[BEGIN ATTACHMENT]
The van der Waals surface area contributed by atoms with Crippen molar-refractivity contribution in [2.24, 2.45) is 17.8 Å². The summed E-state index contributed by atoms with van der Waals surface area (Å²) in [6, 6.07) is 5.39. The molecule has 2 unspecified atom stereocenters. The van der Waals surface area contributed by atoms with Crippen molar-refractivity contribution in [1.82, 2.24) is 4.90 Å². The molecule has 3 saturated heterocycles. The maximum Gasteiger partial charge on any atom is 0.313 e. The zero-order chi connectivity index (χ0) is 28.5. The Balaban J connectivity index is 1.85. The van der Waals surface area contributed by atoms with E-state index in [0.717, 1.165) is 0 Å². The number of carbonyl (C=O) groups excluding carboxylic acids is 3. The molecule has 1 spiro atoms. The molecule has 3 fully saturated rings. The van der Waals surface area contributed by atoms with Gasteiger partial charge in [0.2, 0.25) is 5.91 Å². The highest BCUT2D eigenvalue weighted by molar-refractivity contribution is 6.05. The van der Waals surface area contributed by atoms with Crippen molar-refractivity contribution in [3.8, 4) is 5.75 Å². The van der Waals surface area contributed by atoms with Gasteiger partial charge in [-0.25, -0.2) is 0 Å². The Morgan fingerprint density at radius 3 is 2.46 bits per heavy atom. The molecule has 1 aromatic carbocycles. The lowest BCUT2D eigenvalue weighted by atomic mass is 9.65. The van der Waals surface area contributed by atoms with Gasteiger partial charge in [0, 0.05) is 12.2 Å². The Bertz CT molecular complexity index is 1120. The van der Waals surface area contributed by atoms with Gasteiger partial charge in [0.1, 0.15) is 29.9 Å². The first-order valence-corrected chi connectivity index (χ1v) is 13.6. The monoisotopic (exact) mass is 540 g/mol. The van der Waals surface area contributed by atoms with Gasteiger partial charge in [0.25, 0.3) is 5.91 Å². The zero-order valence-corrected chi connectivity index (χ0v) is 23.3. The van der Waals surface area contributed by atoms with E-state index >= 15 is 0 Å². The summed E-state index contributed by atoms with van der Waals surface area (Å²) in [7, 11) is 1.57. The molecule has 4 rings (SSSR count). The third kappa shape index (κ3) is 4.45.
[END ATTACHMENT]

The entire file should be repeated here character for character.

The van der Waals surface area contributed by atoms with Crippen molar-refractivity contribution in [2.24, 2.45) is 17.8 Å². The summed E-state index contributed by atoms with van der Waals surface area (Å²) in [6, 6.07) is 5.39. The molecule has 2 unspecified atom stereocenters. The van der Waals surface area contributed by atoms with Crippen molar-refractivity contribution in [1.82, 2.24) is 4.90 Å². The molecule has 3 saturated heterocycles. The maximum Gasteiger partial charge on any atom is 0.313 e. The zero-order chi connectivity index (χ0) is 28.5. The Balaban J connectivity index is 1.85. The van der Waals surface area contributed by atoms with E-state index in [0.717, 1.165) is 0 Å². The number of carbonyl (C=O) groups excluding carboxylic acids is 3. The molecule has 1 spiro atoms. The molecule has 3 fully saturated rings. The van der Waals surface area contributed by atoms with Gasteiger partial charge in [0.2, 0.25) is 5.91 Å². The highest BCUT2D eigenvalue weighted by molar-refractivity contribution is 6.05. The van der Waals surface area contributed by atoms with Crippen molar-refractivity contribution in [3.8, 4) is 5.75 Å². The van der Waals surface area contributed by atoms with Gasteiger partial charge in [-0.25, -0.2) is 0 Å². The Morgan fingerprint density at radius 3 is 2.46 bits per heavy atom. The molecule has 1 aromatic carbocycles. The lowest BCUT2D eigenvalue weighted by atomic mass is 9.65. The van der Waals surface area contributed by atoms with Gasteiger partial charge in [0, 0.05) is 12.2 Å². The Bertz CT molecular complexity index is 1120. The van der Waals surface area contributed by atoms with Gasteiger partial charge in [0.1, 0.15) is 29.9 Å². The first-order valence-corrected chi connectivity index (χ1v) is 13.6. The monoisotopic (exact) mass is 540 g/mol. The van der Waals surface area contributed by atoms with Gasteiger partial charge in [0.25, 0.3) is 5.91 Å². The zero-order valence-corrected chi connectivity index (χ0v) is 23.3. The van der Waals surface area contributed by atoms with E-state index >= 15 is 0 Å². The summed E-state index contributed by atoms with van der Waals surface area (Å²) in [7, 11) is 1.57. The molecule has 4 rings (SSSR count). The third kappa shape index (κ3) is 4.45.